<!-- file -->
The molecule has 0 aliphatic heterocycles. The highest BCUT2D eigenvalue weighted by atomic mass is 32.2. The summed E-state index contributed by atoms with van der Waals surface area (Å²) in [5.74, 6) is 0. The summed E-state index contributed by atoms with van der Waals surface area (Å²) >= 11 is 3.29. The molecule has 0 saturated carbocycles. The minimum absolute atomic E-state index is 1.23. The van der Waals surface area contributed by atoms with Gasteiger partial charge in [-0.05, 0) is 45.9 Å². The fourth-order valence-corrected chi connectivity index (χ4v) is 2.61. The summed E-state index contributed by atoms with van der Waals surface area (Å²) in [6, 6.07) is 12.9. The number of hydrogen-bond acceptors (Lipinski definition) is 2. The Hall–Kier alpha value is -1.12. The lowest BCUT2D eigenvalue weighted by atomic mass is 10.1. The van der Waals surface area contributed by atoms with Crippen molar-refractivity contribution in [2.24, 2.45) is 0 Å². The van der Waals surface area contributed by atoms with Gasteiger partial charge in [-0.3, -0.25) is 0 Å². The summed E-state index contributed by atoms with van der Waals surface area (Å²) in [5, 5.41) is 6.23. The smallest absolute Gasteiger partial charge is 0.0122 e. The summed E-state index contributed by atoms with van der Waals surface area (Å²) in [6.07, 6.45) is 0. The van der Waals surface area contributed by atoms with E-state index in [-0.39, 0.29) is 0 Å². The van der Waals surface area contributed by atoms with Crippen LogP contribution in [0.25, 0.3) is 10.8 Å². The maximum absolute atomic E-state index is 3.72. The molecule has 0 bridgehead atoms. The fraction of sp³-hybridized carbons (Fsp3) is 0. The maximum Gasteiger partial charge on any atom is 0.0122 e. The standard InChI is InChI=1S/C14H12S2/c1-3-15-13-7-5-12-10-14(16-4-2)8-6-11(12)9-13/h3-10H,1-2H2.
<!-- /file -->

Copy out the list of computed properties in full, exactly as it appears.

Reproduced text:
The molecule has 0 aliphatic heterocycles. The highest BCUT2D eigenvalue weighted by atomic mass is 32.2. The summed E-state index contributed by atoms with van der Waals surface area (Å²) in [5.74, 6) is 0. The summed E-state index contributed by atoms with van der Waals surface area (Å²) >= 11 is 3.29. The molecule has 0 saturated carbocycles. The minimum absolute atomic E-state index is 1.23. The van der Waals surface area contributed by atoms with Gasteiger partial charge in [-0.05, 0) is 45.9 Å². The fourth-order valence-corrected chi connectivity index (χ4v) is 2.61. The summed E-state index contributed by atoms with van der Waals surface area (Å²) in [6, 6.07) is 12.9. The number of hydrogen-bond acceptors (Lipinski definition) is 2. The Hall–Kier alpha value is -1.12. The lowest BCUT2D eigenvalue weighted by atomic mass is 10.1. The van der Waals surface area contributed by atoms with Crippen molar-refractivity contribution in [2.24, 2.45) is 0 Å². The van der Waals surface area contributed by atoms with Gasteiger partial charge in [-0.3, -0.25) is 0 Å². The summed E-state index contributed by atoms with van der Waals surface area (Å²) in [5, 5.41) is 6.23. The smallest absolute Gasteiger partial charge is 0.0122 e. The summed E-state index contributed by atoms with van der Waals surface area (Å²) in [6.07, 6.45) is 0. The van der Waals surface area contributed by atoms with E-state index in [-0.39, 0.29) is 0 Å². The van der Waals surface area contributed by atoms with Crippen LogP contribution in [0.25, 0.3) is 10.8 Å². The maximum absolute atomic E-state index is 3.72. The molecule has 0 bridgehead atoms. The fraction of sp³-hybridized carbons (Fsp3) is 0. The maximum Gasteiger partial charge on any atom is 0.0122 e. The standard InChI is InChI=1S/C14H12S2/c1-3-15-13-7-5-12-10-14(16-4-2)8-6-11(12)9-13/h3-10H,1-2H2.